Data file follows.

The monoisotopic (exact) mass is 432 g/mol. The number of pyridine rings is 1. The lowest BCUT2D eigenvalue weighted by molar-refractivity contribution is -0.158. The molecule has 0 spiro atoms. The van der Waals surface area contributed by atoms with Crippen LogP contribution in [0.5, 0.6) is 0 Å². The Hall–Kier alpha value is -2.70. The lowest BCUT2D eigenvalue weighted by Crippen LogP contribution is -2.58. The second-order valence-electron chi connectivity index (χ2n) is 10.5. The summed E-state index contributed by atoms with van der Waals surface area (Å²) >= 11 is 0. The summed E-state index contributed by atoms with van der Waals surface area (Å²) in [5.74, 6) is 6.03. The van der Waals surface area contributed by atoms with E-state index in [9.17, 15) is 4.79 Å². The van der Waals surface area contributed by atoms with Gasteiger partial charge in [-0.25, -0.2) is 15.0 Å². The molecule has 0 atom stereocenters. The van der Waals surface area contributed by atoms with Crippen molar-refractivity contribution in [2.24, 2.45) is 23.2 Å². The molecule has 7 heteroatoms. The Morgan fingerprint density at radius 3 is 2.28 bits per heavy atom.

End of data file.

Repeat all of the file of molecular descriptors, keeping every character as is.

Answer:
The monoisotopic (exact) mass is 432 g/mol. The number of pyridine rings is 1. The lowest BCUT2D eigenvalue weighted by molar-refractivity contribution is -0.158. The molecule has 0 spiro atoms. The van der Waals surface area contributed by atoms with Crippen LogP contribution in [0.5, 0.6) is 0 Å². The Hall–Kier alpha value is -2.70. The lowest BCUT2D eigenvalue weighted by Crippen LogP contribution is -2.58. The second-order valence-electron chi connectivity index (χ2n) is 10.5. The summed E-state index contributed by atoms with van der Waals surface area (Å²) >= 11 is 0. The summed E-state index contributed by atoms with van der Waals surface area (Å²) in [5.74, 6) is 6.03. The van der Waals surface area contributed by atoms with E-state index in [9.17, 15) is 4.79 Å². The van der Waals surface area contributed by atoms with Gasteiger partial charge in [-0.25, -0.2) is 15.0 Å². The molecule has 0 atom stereocenters. The van der Waals surface area contributed by atoms with Crippen molar-refractivity contribution in [2.24, 2.45) is 23.2 Å². The molecule has 7 heteroatoms. The Morgan fingerprint density at radius 3 is 2.28 bits per heavy atom.